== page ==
The Susan G. Komen for the Cure foundation took another step toward rehabilitating its standing in the breast cancer community with the resignation of the executive at the center of the Planned Parenthood funding controversy.
In a largely conciliatory letter, Karen Handel, senior vice president for public policy, said Tuesday that she would step down immediately so the organization could “refocus its attention and energies on its mission.”
“I am deeply disappointed by the gross mischaracterizations of the strategy, its rationale, and my involvement in it,” Handel wrote, adding that she declined Komen’s offer of a severance package. Handel is a self-described pro-life Christian who became the main target of Planned Parenthood supporters as the funding dispute unfolded last week.
The injection of abortion politics into the mission of fighting breast cancer has prompted thousands of Komen supporters to reevaluate the nonprofit group that encouraged them to wear pink ribbons, participate in 5K fundraising races and buy products from companies that pledged to donate some of the proceeds to the charity.
Many of them now say they are uncomfortable with the size of the foundation’s executive salaries, lawsuits against smaller nonprofit groups, partnerships with companies whose products may increase breast cancer risk and lack of investment in research to prevent and treat the disease.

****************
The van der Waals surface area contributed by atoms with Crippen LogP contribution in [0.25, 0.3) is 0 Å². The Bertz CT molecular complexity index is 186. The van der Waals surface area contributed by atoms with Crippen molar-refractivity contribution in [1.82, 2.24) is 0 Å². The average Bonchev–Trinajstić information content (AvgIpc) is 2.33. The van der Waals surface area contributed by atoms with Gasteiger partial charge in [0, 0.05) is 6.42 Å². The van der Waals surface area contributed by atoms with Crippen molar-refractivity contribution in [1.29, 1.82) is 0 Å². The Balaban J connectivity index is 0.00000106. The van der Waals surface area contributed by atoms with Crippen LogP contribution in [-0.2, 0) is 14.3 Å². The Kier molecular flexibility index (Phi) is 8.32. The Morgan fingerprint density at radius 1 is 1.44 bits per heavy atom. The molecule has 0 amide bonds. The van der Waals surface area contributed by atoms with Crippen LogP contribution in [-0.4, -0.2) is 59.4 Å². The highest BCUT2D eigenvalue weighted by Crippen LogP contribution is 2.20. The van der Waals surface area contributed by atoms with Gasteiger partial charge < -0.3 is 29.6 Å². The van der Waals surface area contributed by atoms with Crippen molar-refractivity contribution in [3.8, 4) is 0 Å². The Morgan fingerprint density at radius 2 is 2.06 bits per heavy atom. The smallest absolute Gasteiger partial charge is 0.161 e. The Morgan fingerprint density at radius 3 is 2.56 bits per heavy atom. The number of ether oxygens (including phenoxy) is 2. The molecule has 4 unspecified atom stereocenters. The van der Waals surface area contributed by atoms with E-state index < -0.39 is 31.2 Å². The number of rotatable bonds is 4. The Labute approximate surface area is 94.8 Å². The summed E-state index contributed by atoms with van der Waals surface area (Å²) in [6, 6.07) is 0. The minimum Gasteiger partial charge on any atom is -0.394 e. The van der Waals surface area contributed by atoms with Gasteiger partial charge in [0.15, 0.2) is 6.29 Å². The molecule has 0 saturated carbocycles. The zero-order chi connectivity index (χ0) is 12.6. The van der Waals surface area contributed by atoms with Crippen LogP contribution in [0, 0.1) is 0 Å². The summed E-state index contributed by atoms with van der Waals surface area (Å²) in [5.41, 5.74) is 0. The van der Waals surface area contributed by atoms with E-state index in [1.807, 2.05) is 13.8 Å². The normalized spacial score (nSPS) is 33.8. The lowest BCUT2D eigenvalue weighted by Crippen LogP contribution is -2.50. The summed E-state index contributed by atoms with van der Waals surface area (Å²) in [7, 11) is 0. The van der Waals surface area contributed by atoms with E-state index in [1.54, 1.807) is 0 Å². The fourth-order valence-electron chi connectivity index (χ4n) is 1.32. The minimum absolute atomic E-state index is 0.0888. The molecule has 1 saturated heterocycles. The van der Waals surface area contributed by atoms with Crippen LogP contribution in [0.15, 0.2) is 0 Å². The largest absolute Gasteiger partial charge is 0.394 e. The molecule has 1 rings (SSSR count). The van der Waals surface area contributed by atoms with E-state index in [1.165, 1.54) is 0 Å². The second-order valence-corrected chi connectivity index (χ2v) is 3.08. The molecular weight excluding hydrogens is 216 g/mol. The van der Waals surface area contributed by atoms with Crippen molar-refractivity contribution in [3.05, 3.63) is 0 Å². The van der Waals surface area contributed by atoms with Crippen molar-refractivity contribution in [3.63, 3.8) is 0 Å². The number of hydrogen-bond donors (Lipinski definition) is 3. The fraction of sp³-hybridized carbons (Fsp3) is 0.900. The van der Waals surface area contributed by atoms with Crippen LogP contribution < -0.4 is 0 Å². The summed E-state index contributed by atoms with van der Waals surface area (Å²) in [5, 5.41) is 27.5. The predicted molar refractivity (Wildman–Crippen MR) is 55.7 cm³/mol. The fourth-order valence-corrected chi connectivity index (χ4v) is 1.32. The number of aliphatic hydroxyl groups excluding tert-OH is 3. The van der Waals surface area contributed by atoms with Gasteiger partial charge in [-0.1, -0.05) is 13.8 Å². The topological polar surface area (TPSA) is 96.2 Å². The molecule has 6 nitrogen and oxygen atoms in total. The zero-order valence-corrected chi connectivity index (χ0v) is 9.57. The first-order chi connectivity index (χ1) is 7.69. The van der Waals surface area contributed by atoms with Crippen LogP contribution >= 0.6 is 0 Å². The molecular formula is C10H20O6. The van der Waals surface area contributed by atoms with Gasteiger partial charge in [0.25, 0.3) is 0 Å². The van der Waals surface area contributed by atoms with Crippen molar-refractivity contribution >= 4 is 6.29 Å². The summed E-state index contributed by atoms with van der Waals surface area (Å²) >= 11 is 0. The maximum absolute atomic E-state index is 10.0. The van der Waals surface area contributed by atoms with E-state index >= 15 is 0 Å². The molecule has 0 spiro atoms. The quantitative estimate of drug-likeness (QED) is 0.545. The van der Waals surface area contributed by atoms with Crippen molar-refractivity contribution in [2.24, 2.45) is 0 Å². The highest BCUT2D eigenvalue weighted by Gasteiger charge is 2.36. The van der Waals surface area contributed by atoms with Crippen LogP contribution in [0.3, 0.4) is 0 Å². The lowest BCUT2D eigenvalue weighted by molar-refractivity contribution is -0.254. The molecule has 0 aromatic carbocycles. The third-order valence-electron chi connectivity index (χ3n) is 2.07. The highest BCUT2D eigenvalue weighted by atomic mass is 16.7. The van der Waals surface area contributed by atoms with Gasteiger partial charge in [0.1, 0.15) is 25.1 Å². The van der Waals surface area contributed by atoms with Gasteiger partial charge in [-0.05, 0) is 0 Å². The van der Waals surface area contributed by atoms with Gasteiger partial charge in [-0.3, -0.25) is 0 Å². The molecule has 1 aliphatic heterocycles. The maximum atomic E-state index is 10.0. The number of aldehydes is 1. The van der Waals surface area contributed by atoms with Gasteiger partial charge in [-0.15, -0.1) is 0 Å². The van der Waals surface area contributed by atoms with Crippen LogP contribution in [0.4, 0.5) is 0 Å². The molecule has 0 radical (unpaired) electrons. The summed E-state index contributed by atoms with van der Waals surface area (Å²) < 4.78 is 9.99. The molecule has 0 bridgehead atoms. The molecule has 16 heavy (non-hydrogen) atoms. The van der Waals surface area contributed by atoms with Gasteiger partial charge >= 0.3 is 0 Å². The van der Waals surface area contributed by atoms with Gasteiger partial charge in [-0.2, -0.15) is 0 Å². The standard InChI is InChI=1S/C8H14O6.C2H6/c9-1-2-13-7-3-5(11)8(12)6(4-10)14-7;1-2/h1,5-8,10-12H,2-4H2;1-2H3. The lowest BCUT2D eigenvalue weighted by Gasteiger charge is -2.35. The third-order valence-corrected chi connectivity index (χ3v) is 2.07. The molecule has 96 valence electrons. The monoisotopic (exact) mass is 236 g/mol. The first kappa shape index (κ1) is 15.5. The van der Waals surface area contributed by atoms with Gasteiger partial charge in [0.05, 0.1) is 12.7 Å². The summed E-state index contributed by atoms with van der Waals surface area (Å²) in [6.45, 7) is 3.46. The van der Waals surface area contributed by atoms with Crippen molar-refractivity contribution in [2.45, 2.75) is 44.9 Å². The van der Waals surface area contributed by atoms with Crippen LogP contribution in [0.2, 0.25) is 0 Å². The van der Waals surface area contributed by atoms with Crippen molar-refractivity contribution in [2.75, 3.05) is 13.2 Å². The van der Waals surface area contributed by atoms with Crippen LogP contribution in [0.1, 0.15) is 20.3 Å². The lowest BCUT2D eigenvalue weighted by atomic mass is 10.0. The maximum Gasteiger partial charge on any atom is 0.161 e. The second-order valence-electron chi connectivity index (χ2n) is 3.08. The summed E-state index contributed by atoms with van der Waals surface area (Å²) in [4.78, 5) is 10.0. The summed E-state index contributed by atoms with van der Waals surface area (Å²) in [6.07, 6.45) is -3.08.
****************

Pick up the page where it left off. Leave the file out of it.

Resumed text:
“The Planned Parenthood controversy is just the culmination of things that have been happening for a while,” said Samantha King, a professor in the School of Kinesiology and Health Studies at Queen’s University in Kingston, Canada, and author of the book “Pink Ribbons, Inc.”
Komen officials did not respond to requests to discuss the matter Tuesday.
Among nonprofit organizations, the Komen foundation has long inspired admiration and a little envy, said Daniel Borochoff, president of Chicago-based CharityWatch. Other groups are “probably jealous of their success,” which may come at the expense of other cancer charities’ fundraising, he said.
But the Dallas-based organization has also become known for antagonizing smaller nonprofit groups, Borochoff said. As many as 80 charities have received letters from Komen attorneys over the years asking them to refrain from using the Komen-trademarked pink ribbon or the catchphrase “for the cure.”
When Uniting Against Lung Cancer organized a 2010 event in which people flew kites to remember loved ones who died of the disease, it got a cease-and-desist letter from Komen because it called the event “Kites for the Cure.” The New York-based charity spent more than a year tussling with Komen lawyers before resolving the issue with the right to use the name.
“It was a very big disappointment to our organization ... that we had to be distracted and spend resources on a legal action from another advocacy organization,” said Executive Director Linda Wenger.
Michael N. Mercanti, managing partner for the New York law firm Lucas & Mercanti, said his firm provided free legal services to a small charity in Minnesota that organized dog sled races to raise money for breast cancer research. Aided by the big-city lawyers, “Mush for a Cure” beat back Komen’s challenge.
“They shouldn’t be spending money on lawyers when people give their donations to find cures for breast cancer,” Mercanti said.
Groups focused on women’s health have also taken issue with some of Komen’s corporate partnerships.
In 2010, Komen teamed up with KFC in a promotion called “Buckets for the Cure,” which raised $4.2 million for the charity through sales of pink buckets of chicken. Critics questioned the wisdom of partnering with a fast-food company known for serving fried, high-calorie food; obesity and a high-fat diet have both been linked to an increased breast cancer risk.